In reviewing the district court's injunction against the enforcement of the June 5, 1970, order of the deputy commissioner we believe it appropriate that the ultimate responsibility for bringing compensation cases processed under the Act to orderly conclusion rests with the deputy commissioner. As noted above, Section 14(h) of the Act, Title 33, U.S.C., Sec. 914(h), requires the deputy commissioner to "take such further action as he considers will properly protect the rights of all parties". It would not be equitable, in our opinion, for courts to approve the deputy commissioner's vigorous efforts to secure voluntary compliance with the Act on the part of employers and their insurers while simultaneously approving the deputy commissioner's refusal to terminate compensation cases, by means of formal orders as envisioned in Section 22 of the Act, when voluntary payments are made.
With these considerations in mind, we find ourselves in agreement with the district court in this case that the plain language of Section 22 of the Act, Title 33, U.S.C. Sec. 922, stands in the way of the enforcement of the deputy commissioner's June 5, 1970, compensation order. We reject the arguments advanced by the deputy commissioner and the claimant that the district court's decision conflicts with the anti-settlement provisions of Section 15(b) and Section 16 of the Act and improperly upsets a long-established and rational construction of the relevant statutory provisions by the agency charged with the administration of the Act.
It may well be that our decision that the payment of September 3, 1957, was the "last payment" within the meaning of Section 22 of the Act (thereby triggering the one-year limitations period with respect to modifications of compensation awards) will make it difficult for injured employees to obtain adequate compensation commensurate with the full extent of their physical disabilities. Should that eventuality occur, it would be for Congress either to lengthen Section 22's limitations period or to provide other means to postpone the running of the statute of limitations.
LEWIS' ENTITLEMENT TO CONTINUED MEDICAL BENEFITS
Following the rendition of the deputy commissioner's order of June 5, 1970, the employer and the insurer sought injunctive relief as provided in Section 21 of the Act, Title 33, U.S.C. Sec. 921. In granting the injunctive relief, the district court barred the receiving of further medical treatments by the claimant. In this Court, the insurer and the employer admit that their prayer for injunctive relief was too broad in that it extended to that portion of the deputy commissioner's order requiring that the claimant be furnished further medical care. Recognizing their continuing obligation under Section 7 of the Act, Title 33 U.S.C. Sec. 907, to provide medical care to the claimant with respect to disabilities flowing from the accident of July 11, 1956, the employer and the insurer on this appeal do not contest their liability for medical benefits.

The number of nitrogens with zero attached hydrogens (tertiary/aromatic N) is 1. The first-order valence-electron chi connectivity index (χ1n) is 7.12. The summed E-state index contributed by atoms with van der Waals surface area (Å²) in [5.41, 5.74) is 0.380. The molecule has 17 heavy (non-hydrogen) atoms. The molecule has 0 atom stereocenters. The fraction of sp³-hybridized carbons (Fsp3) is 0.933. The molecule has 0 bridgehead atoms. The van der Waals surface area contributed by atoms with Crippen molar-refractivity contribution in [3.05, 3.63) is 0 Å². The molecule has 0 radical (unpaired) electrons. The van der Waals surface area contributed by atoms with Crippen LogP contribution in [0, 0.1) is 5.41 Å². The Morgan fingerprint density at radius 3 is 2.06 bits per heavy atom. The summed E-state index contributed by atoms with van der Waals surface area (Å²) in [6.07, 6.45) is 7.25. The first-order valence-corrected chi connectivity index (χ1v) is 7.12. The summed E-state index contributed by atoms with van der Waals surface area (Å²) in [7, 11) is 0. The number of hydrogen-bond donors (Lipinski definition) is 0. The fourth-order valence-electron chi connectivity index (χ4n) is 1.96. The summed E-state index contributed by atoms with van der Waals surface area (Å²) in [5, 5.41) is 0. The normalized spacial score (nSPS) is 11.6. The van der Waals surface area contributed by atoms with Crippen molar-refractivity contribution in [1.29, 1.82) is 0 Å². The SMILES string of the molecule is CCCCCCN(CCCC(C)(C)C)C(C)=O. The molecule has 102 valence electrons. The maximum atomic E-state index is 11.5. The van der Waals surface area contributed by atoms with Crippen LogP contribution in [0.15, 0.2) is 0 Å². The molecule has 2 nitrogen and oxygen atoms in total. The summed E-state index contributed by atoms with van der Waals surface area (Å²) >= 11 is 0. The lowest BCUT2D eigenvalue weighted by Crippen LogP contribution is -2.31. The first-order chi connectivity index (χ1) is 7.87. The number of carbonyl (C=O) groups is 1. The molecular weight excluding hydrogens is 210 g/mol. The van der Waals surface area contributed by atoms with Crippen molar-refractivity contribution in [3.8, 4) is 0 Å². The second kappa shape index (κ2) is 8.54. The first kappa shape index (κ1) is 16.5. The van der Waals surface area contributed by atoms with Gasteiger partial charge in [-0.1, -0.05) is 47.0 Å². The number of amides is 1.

The judgment of the district court, enjoining the enforcement of the compensation provisions of the deputy commissioner's order of June 5, 1970, is affirmed. The portion of the lower court's judgment prohibiting the furnishing of further medical benefits to the claimant, is reversed. Each party to this appeal shall pay its or his own costs.
Affirmed in part; reversed in part.
AINSWORTH, Circuit Judge (concurring in part and dissenting in part):
I concur in the reversal of the lower court's judgment relative to denial of further medical benefits but dissent from the affirmance of the judgment below insofar as it enjoined the enforcement of the compensation provisions of the Deputy Commissioner's order of June 5, 1970.
The majority opinion holds that the compensation claim of the longshoreman, Moses Lewis, Jr., is time barred by the provisions of 33 U.S.C. Sec. 922, a provision of the Longshoremen's and Harbor Workers' Compensation Act. The decision we reach here is far-reaching, for not only is Moses Lewis, Jr.'s claim time barred, but if the principle announced by the majority prevails, many additional longshoremen's claims ("many hundreds, if not thousands," Dy.Com. brief, p. 20) will also be barred. The end result will be to "set aside the agency interpretation of 40 years" (Dy.Com. brief, p. 20).
The longshoreman herein filed his claim for compensation informally by writing a letter several months after he was injured, and within one year thereof, to the Deputy Commissioner making claim for resumption of compensation payments. A formal claim on Form US-203 was not made but the Deputy Commissioner accepted the letter as the longshoreman's claim and gave notice of it to the insurer and claimant and set a date for a prehearing conference. Neither the claimant nor the insurer thereafter pressed for a formal adjudication thereof or for a formal compensation order, and voluntary payments were made from time to time by the insurer to the claimant.
I agree with the agency construction of the Act that the longshoreman's timely filed initial claim under 33 U.S.C. Sec. 913(a) remains pending and open until a final determination by a deputy commissioner under 33 U.S.C. Sec. 919(a); and that provisions of 33 U.S.C. Sec. 922 permitting modification of awards, if applied for within one year of the last payment of compensation with or without an award, applies only to cases where a determination has been made by a deputy commissioner. No such determination was ever made prior to the present decision of the Deputy Commissioner before us for review. There were recommendations or informal approval by the Claims Examiner but they were not those of a deputy commissioner. See Agency Regulations Secs. 01.11 and 31.8; 33 U.S.C. Sec. 919(c). Thus the majority's citation of Section 922 as a bar to the longshoreman's claim is erroneous under the circumstances.